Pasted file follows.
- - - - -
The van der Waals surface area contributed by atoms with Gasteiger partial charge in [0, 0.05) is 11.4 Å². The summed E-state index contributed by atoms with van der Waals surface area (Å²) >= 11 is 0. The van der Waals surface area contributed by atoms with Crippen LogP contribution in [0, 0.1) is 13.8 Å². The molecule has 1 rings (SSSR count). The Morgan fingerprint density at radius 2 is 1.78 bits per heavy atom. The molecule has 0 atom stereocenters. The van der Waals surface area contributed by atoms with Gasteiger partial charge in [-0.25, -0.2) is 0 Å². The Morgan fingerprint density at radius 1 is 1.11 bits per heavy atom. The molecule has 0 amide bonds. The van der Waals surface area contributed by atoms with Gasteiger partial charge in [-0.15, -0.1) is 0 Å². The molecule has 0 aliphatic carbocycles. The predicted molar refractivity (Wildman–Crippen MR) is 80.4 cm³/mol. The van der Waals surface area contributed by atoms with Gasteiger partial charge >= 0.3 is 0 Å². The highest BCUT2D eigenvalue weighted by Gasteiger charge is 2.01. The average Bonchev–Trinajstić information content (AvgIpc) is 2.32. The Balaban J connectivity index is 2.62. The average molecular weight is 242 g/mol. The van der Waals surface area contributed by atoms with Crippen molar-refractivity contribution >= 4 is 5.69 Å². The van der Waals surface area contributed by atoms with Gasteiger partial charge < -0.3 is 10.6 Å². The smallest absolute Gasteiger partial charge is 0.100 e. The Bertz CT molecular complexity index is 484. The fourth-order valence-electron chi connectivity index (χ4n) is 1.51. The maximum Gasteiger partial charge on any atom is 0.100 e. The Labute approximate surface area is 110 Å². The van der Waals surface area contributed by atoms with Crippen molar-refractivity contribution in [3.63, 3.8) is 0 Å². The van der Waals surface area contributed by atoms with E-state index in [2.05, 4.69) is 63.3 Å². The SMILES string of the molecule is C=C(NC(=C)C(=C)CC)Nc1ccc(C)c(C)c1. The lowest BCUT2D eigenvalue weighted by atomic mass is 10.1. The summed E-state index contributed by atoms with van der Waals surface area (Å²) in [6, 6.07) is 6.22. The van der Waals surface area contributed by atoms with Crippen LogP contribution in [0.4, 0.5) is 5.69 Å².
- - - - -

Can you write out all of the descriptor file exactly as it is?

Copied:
The van der Waals surface area contributed by atoms with Gasteiger partial charge in [0, 0.05) is 11.4 Å². The summed E-state index contributed by atoms with van der Waals surface area (Å²) >= 11 is 0. The van der Waals surface area contributed by atoms with Crippen LogP contribution in [0, 0.1) is 13.8 Å². The molecule has 1 rings (SSSR count). The Morgan fingerprint density at radius 2 is 1.78 bits per heavy atom. The molecule has 0 atom stereocenters. The van der Waals surface area contributed by atoms with Gasteiger partial charge in [-0.25, -0.2) is 0 Å². The Morgan fingerprint density at radius 1 is 1.11 bits per heavy atom. The molecule has 0 amide bonds. The van der Waals surface area contributed by atoms with Gasteiger partial charge in [-0.15, -0.1) is 0 Å². The molecule has 0 aliphatic carbocycles. The predicted molar refractivity (Wildman–Crippen MR) is 80.4 cm³/mol. The van der Waals surface area contributed by atoms with Gasteiger partial charge >= 0.3 is 0 Å². The highest BCUT2D eigenvalue weighted by Gasteiger charge is 2.01. The average Bonchev–Trinajstić information content (AvgIpc) is 2.32. The Balaban J connectivity index is 2.62. The average molecular weight is 242 g/mol. The van der Waals surface area contributed by atoms with Crippen molar-refractivity contribution >= 4 is 5.69 Å². The van der Waals surface area contributed by atoms with Gasteiger partial charge < -0.3 is 10.6 Å². The smallest absolute Gasteiger partial charge is 0.100 e. The Bertz CT molecular complexity index is 484. The fourth-order valence-electron chi connectivity index (χ4n) is 1.51. The maximum Gasteiger partial charge on any atom is 0.100 e. The Labute approximate surface area is 110 Å². The van der Waals surface area contributed by atoms with Crippen molar-refractivity contribution in [3.63, 3.8) is 0 Å². The van der Waals surface area contributed by atoms with E-state index in [2.05, 4.69) is 63.3 Å². The SMILES string of the molecule is C=C(NC(=C)C(=C)CC)Nc1ccc(C)c(C)c1. The lowest BCUT2D eigenvalue weighted by atomic mass is 10.1. The summed E-state index contributed by atoms with van der Waals surface area (Å²) in [6, 6.07) is 6.22. The van der Waals surface area contributed by atoms with Crippen LogP contribution in [0.4, 0.5) is 5.69 Å².